FDA eases up on wording
U.S. food companies may seek federal approval to avoid using the word “irradiation” on labels of foods treated with the disease-killing process, and instead use language such as “cold pasteurization,” the U.S. Food and Drug Administration said in October. Irradiation, which is endorsed by the World Health Organization and also used to describe exposure to ultraviolet light, exposes food to low doses of electrons or gamma rays to destroy deadly microorganisms such as E. coli O157:H7 and Salmonella. U.S. regulators approved its use with raw chicken and beef as well as spices and dried seasonings. American foodmakers have been slow to adopt the treatment for raw meat and poultry because of the cost of the equipment and worries about consumer acceptance.

FreshCheck bought by NSF
NSF International, of Ann Arbor, Mich., acquired FreshCheck, of St. Paul, Minn. FreshCheck provides food safety, sanitation and quality assurance services to supermarkets to improve product quality, shelf life of perishables and overall sanitation practices. In other news, Atlantic Ultraviolet Corp., of Hauppauge, N.Y., received a new verification report and statement for the ETV Drinking Water Systems Center from NSF. The study indicated the system achieved a 1.7 to 2.1 log inactivation of the MS2 virus—a challenge surrogate that’s more resistant to UV light than Cryptosporidium and Giardia. The full report for the Megatron Unit, Model M250, is on the NSF and USEPA ETV web pages.

MIOX system boards plane
MIOX Corp., of Albuquerque, has manufactured the first on-board water purification system to be used on the Airbus A380. The technology is similar to the company’s on-site generators that various municipalities use for potable water treatment. In early November, The Wall Street Journal ran a feature on the system.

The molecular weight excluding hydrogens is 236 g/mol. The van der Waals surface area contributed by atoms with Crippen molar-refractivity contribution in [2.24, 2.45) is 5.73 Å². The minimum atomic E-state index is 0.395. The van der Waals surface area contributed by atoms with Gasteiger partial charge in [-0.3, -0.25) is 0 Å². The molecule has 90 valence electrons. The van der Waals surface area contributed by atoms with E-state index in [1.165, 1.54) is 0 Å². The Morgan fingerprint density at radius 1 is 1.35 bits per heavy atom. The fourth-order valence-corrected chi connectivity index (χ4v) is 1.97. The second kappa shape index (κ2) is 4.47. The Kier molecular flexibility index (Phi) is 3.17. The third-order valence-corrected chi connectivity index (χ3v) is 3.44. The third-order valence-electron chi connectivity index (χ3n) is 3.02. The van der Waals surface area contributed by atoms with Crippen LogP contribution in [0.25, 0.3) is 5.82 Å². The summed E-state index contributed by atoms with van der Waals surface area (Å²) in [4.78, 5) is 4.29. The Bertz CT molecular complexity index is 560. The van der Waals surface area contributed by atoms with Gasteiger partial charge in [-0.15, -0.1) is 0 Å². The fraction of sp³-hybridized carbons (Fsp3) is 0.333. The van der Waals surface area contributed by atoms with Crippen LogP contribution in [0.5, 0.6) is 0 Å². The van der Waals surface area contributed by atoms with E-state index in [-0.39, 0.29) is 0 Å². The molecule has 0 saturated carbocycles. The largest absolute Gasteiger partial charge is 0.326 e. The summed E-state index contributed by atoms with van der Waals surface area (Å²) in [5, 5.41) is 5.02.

Chemical endangers wells
High-level discussions between federal, state environmental and Defense Department officials have produced no solutions about how to treat a Harford County (Md.) town’s contaminated drinking water. Military training exercises at Aberdeen Proving Ground, a key center for Army testing and research, left most of Aberdeen’s wells tainted by perchlorate. The chemical, which is used as a rocket propellant, impairs thyroid function and is suspected of contributing to developmental problems in fetuses, infants and young children. As it negotiates cleanup of Aberdeen’s wells, Maryland is being drawn into a national dispute over perchlorate, a salt-like compound detected in groundwater in over 21 states. The major question facing states is—How much perchlorate can people safely ingest? Officials haven’t reached a consensus on the standard to be allowed. A final risk assessment is expected by the middle of this year, and the USEPA admits a standard is probably two to three years off.